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The University Star




The Student News Site of Texas State University

The University Star

The Student News Site of Texas State University

The University Star

Opinion: Hays County needs to improve its EMS response time

EMS+column+Illustration
EMS column Illustration

In life-or-death situations, every minute counts. In Hays County, the response time of emergency medical service (EMS) has been rising by the minute over the past five years, according to the San Antonio Express-News.
In what can be considered vulnerable areas, EMS can take more than 10 minutes to reach its destination. Hays County’s government has addressed this problem but this is just a start.
Over the summer, Hays County received two ambulances from the federal government. Funds from the $1.9 trillion American Rescue Plan need to be applied as soon as possible, and we must do more to save lives.
Mortality rates are higher when EMS response times are longer. If someone is in dire need of lifesaving services, it can be lethal if it takes longer.
In the U.S. in 2020, 38,824 lost their lives in motor vehicle crashes, the highest since 2007, according to research from the U.S. Department of Transportation’s National Highway Traffic Safety Administration (NHTSA). In addition, according to a National Library of Medicine study, the number of minutes ascending for EMS response will not go down, as the longer the response time for motor vehicle crashes, the higher the mortality rate.
Heart disease is the leading cause of death in America. Researchers from the Journal of the American Heart Association found that shortening ambulance response times increases the chances of surviving a heart attack.
Adding more diverse paramedics in neighborhoods where demand for change is high will also make our community safer.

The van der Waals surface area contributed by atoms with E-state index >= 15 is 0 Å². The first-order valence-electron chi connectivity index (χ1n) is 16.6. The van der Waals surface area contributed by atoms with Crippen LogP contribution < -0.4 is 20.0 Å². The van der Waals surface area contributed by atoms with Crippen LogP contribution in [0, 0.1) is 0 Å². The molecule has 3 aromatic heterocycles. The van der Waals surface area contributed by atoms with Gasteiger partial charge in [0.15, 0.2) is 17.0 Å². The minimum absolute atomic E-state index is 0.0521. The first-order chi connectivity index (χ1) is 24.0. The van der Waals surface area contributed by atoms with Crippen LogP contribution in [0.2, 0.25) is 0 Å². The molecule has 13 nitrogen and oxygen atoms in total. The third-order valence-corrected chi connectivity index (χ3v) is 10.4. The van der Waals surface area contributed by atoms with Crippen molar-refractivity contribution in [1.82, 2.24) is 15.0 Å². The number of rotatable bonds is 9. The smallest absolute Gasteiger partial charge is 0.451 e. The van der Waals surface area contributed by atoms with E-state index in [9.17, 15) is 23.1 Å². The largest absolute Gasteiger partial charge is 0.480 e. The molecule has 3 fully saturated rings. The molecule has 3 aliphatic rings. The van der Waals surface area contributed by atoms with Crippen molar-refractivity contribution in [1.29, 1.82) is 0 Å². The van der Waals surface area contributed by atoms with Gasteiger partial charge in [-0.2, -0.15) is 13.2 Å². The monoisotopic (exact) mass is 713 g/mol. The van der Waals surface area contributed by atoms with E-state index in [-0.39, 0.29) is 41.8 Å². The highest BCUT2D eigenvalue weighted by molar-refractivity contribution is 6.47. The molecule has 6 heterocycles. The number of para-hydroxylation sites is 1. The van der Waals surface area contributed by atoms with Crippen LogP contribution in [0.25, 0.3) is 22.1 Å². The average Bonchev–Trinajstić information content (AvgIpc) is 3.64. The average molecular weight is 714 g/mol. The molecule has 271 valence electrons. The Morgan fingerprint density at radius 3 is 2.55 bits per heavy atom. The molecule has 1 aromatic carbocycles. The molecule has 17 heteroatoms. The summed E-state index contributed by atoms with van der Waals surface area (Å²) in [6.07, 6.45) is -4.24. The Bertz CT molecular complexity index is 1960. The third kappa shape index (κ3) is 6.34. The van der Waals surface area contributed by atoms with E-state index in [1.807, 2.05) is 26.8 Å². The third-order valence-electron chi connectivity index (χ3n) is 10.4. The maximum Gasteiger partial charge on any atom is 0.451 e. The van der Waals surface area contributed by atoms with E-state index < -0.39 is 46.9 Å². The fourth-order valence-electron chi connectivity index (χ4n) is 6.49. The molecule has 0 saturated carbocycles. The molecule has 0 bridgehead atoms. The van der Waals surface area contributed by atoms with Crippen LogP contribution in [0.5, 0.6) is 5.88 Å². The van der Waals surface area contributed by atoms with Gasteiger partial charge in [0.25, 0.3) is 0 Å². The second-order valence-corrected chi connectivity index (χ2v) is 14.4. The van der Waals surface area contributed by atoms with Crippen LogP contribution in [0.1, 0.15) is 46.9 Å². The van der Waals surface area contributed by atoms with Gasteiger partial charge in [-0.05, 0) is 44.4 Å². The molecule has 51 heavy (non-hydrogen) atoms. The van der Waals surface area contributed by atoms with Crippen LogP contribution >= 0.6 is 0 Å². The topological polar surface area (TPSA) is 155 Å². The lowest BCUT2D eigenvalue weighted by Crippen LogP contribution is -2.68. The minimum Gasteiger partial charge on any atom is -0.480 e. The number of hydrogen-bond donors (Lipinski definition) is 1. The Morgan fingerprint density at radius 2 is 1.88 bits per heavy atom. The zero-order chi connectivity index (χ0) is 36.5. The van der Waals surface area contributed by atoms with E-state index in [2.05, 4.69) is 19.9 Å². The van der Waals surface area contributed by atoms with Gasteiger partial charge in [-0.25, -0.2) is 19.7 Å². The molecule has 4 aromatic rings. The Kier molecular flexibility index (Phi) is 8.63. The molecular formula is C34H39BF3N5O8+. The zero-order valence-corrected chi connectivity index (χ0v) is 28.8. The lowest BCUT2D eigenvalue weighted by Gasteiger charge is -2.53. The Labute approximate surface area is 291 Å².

Response time in specific communities takes longer, and the minutes spent waiting for EMS resources continue to increase. In lower-income neighborhoods, EMS can take 3.8 more minutes, according to the Journal of the American Medical Association.
There is a proposal in the county’s commissioner’s court for $3 million in renovations to a fire department located on the east side of I-35 in San Marcos, where response times exceed other areas and the price for construction continues to rise. This will help speed up EMS response time in those communities where, in many instances, it takes more than 10 minutes for EMS to arrive.
Furthermore, more diversity in the industry is desperately needed. In 2019, 81% of newly nationally certified paramedics were white, according to Wiley. When the people treating patients do not look like them, treatment is different. Also, there are differences in what hospitals Black and Hispanic patients get dropped off at, according to an article by STAT.
Building a better groundwork in areas of need could help recruit genuine community members to help lower response time and recover people.
Overall, these investments will help the community be more prepared for the emergencies that come with Hays County’s steady population growth plus unexpected disasters.
Texas has various possible natural disasters such as hurricanes, tornadoes, thunderstorms, winter storms and extreme heat. Non-natural disasters like fires or drownings can occur at any time. Additionally, guns outnumber people in America and Texas has some of the weakest gun laws in the country. Such a populous state with lax gun laws increases the chance of mass shootings.
EMS and first responders risk their lives during these events, and ensuring their preparedness is vital. Giving emergency services the necessary tools to prepare for emergencies or accidents and supplementing existing resources will save lives.
There are doubts about the validity of EMS studies relating to mortality rates. For-profit ambulances have also caused people to get an Uber or Lyft to the emergency room because of how expensive a ride can be without the proper healthcare. Finding the funds to build an appropriate framework to put resources where they need to be is never guaranteed to be the end of all problems solution.
Therefore, there is a need for what they are proposing to be in motion, but they must go further.
– Dillon Strine is a journalism senior
The University Star welcomes Letters to the Editor from its readers. All submissions are reviewed and considered by the Editor-in-Chief and Opinions Editor for publication. Not all letters are guaranteed for publication.

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